As the cost of fertiliser, inputs and energy prices increase, winter wheat varieties with inherently higher protein are seeing growing interest from farmers, according to Cope Seeds and Grain.
The company states that Nelson has a high nitrogen use efficiency, achieving at least 13% protein with a reduced nutrition programme, with fewer fungicides due to its strong disease profile.
Dr Syed Shah, NIAB regional agronomist for the south and technical innovation lead, said that Nelson is a ‘low risk’ winter wheat. “Varieties with high inherent protein are going to be more readily planted in the UK and Nelson is an important winter wheat which has a naturally high protein and strong disease profile, meaning it’s lower risk for farmers.
“Generally, wheat crops require higher nitrogen inputs to boost yield and grain protein,” says Syed. “For example, adding 50 kg/ha of nitrogen (N) to a base fertiliser rate of 175 kg of N/ha will give a yield response of 0.25 t/ha on average.
“With a grain price of £300/tonne and nitrogen at £2/kg (prices as of late July 2022), an extra 50 kg/ha of N will cost £100, and with a yield response of 0.25 t/ha, you’re only getting £75/ha back for that extra N,” he said.
Dr Shah provided an example to illustrate the volatility that farmers are used to with most cereal varieties. “If it’s a dry year, like this one, nitrogen applied to boost protein won’t be taken up by the crop, so any N wouldn’t increase yield or protein.
“We should be growing crops with inherently higher protein, and Nelson is performing well in this regard, in fact, it can produce 13.3% – 14% protein in untreated plots.
“Nelson isn’t susceptible to yellow rust, or brown rust, so at T0, T1 stage, it doesn’t need a robust input programme, nor does it need a T2 treatment for Septoria, but since it’s a milling wheat, appropriate protection needs to be applied to reduce the risk of fusarium at flowering, especially in wet seasons.”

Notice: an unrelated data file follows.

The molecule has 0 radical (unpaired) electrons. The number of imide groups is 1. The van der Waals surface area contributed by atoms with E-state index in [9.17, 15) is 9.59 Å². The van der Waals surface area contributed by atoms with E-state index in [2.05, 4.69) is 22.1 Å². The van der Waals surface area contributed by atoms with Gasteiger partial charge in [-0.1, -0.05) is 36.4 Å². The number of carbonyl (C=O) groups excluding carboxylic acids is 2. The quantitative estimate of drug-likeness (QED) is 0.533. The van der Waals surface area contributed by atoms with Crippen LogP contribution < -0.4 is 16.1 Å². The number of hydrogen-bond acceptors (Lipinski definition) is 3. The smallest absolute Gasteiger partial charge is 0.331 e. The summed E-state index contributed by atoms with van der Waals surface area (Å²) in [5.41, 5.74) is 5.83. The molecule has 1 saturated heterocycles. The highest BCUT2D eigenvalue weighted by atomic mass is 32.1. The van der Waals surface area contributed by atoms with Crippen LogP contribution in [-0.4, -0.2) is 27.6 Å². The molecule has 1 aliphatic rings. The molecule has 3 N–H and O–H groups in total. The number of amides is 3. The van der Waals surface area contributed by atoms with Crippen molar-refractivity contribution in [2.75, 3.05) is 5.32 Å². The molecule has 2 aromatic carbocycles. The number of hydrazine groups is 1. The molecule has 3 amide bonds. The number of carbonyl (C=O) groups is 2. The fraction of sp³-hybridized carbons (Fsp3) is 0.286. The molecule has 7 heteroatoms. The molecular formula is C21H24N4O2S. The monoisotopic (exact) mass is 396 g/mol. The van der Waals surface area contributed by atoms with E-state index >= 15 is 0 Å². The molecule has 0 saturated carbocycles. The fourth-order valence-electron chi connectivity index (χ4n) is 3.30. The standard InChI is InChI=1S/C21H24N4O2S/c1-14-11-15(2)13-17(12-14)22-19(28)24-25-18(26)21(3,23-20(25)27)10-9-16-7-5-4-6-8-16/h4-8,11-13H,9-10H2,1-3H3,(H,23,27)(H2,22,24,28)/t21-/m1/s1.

Benefits to growers
Gordon Treharne rears beef cattle and sheep, alongside his sons David and John, across 220 hectares in Northamptonshire.
“We grow 60 hectares of Nelson, which has proven to be a strong second wheat and we supply Heygates Miller with grain, which gets a premium at 14% protein, and which isn’t difficult to achieve.
“It costs less to grow, and it is vigorous with a strong root mass, which means it’s a good natural weed suppressant. It’s suitable for direct drilling and is more tolerant to stress than most varieties, and has proven to be very consistent,” he said.
Mr Treharne added that Nelson is a tall variety, with the straw being used for the livestock. “We graze the Nelson in early spring with ewes and lambs.
“We use less nitrogen each year to see what we can get away with and still get a good yield and protein over 13%. Even if we don’t reach 14%, and we don’t get a premium, it costs much less to grow it.”
According to Cope Seeds, Nelson can earn a premium over normal group one premiums thanks to its high quality and Hagberg falling number. It also offers a wide drilling window, early harvest, tall and stiff straw and a high untreated yield.